It was an innocuous-looking complaint by one ‘Roshan Lal’ four years and four months ago that sent watchdog SEBI on the trail of “various illegalities” committed by Sahara group in raising over Rs 24,000 crore from more than three crore investors.

The high-profile saga — which today saw the arrest of flamboyant Sahara group chief Subrata Roy, who calls himself “Managing Worker” of his business empire — has seen many dramatic events along the way.

There has been many emotional pitches by Sahara group, which claims to have a networth of over Rs 68,000 crore and assets worth over Rs 1.5 lakh crore.

The SEBI-Sahara case itself comprises staggering numbers like collection of over Rs 24,000 crore from three crore individuals, while once Sahara sent 127 trucks containing 31,669 cartons full of over three crore application forms and two crore redemption vouchers to SEBI office. This apparently resulted into a huge traffic jam on outskirts of Mumbai, where the regulator is headquartered.

The case also has brought to headlines numerous financial jargons like OFCDs, DRHP and RHP, as also numerous innocuous sounding names like Kalawati, Hardwar and the famous ‘Roshan Lal’

It all started with Sahara Prime City, a real estate venture of the group, filing a Draft Red Herring Prospectus (DRHP) with SEBI on September 30, 2009. This is an initial document that a company needs to file with SEBI to bring out an IPO or initial public offer of shares to public investors.

While going through this DRHP, SEBI sensed certain large-scale fund raising exercises by two Sahara firms — Sahara India Real Estate Corp Ltd and Sahara Housing Investment Corp Ltd.

Soon, SEBI received two complaints — one on December 25, 2009 and the second on January 4, 2010 — alleging illegal means used by these two firms in issuance of certain bonds, called OFCDs (Optionally Fully Convertible Debentures), to the public throughout the country for many months.

The second complaint was from Roshan Lal, which was received by Sebi through National Housing Bank. Based on these complaints, Sebi began seeking clarifications from the group, initially through their investment bankers Enam Securities and later directly.

Further investigations found that the funds were raised through OFCDs after filing RHPs (Red Herring Prospectus) with the Registrar of Companies, although the rules required permission from SEBI for any issuance of securities to 50 or more investors. In these cases, the number of investors ran into crores.

Eventually, SEBI passed an interim order against the two companies on November 24, 2010, asking them to refund the money collected from investors.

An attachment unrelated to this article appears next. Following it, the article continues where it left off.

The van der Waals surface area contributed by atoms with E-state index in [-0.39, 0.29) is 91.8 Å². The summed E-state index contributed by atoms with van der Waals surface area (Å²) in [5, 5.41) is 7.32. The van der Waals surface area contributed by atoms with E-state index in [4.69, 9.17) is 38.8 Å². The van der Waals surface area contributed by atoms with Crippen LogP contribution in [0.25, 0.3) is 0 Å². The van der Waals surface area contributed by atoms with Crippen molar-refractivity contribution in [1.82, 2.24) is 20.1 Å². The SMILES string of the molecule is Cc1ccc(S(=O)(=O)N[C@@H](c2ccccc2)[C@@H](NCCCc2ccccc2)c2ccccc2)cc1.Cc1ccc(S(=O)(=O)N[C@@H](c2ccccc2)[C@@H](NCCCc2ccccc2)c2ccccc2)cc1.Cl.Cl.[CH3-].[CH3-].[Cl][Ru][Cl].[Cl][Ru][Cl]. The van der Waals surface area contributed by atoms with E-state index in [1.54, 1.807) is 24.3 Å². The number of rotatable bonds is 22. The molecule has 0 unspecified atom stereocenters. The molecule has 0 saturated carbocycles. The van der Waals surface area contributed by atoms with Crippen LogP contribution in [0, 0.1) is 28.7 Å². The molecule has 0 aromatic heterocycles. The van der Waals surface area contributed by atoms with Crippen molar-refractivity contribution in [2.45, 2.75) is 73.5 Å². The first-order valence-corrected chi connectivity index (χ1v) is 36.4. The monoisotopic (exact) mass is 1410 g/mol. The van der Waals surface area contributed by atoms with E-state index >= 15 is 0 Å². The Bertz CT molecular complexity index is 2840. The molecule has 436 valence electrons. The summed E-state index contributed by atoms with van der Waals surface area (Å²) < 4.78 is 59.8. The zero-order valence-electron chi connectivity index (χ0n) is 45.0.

A final order was passed by the regulator on June 23, 2011, while the group challenged these directions before the Securities Appellate Tribunal. However, the Tribunal upheld the Sebi orders on October 18, 2011, and asked the companies to refund Rs 25,781 crore to over three crore investors.

The group then moved the Supreme Court, which also passed a historic order on August 31, 2012, asking the two companies to deposit outstanding amount of over Rs 24,000 crore with Sebi for refund to the investors.

Saharas were also asked to deposit details of all investors to Sebi, which was mandated to refund the money after verifying their genuineness.

SEBI again moved the Supreme Court alleging non— compliance by the group to the earlier orders, pursuant to which the apex court passed another order on December 5, 2012, and asked the two firms to deposit the money in three instalments beginning with an immediate payment of Rs 5,120 crore.

While the group paid the first instalment, it failed to meet the deadline for other two payments and rather claimed to have already paid more than Rs 20,000 crore directly to the investors.

Unconvinced with Saharas’ claims, SEBI passed orders on February 13, 2013, to attach bank accounts and other properties of the group and later issued summons for personal appearance of Subrata Roy and other three directors before it.

Roy and others appeared before SEBI on April 10, 2013, after which he famously told reporters that he was not even offered tea by SEBI officials.

During the same month, April 2013, Sebi finally closed its file on Sahara Prime City, whose planned IPO had kick—started this long—running battle.

In the meantime, Sahara group continued to issue full-page and multi-page advertisements in newspapers wherein it claimed to have cleared bulk of its outstanding liabilities to bondholders.

In these advertisements, the group also claimed to have raised total funds to the tune of Rs 2,25,000 crore since inception in 1978 across various businesses and pegged its total networth at an astonishing figure of Rs 68,174 crore and the size of its assets at Rs 152,518 crore.

Sahara also charged that SEBI was making “baseless allegations” against it and accused it of not accepting “60 truckloads of documents”, while the regulator countered these charges by saying that the documents given by them were “hopelessly mixed up".

SEBI also issued public notices in newspapers, cautioning investors and general public against dealing with Saharas.

(This article was published on February 28, 2014)
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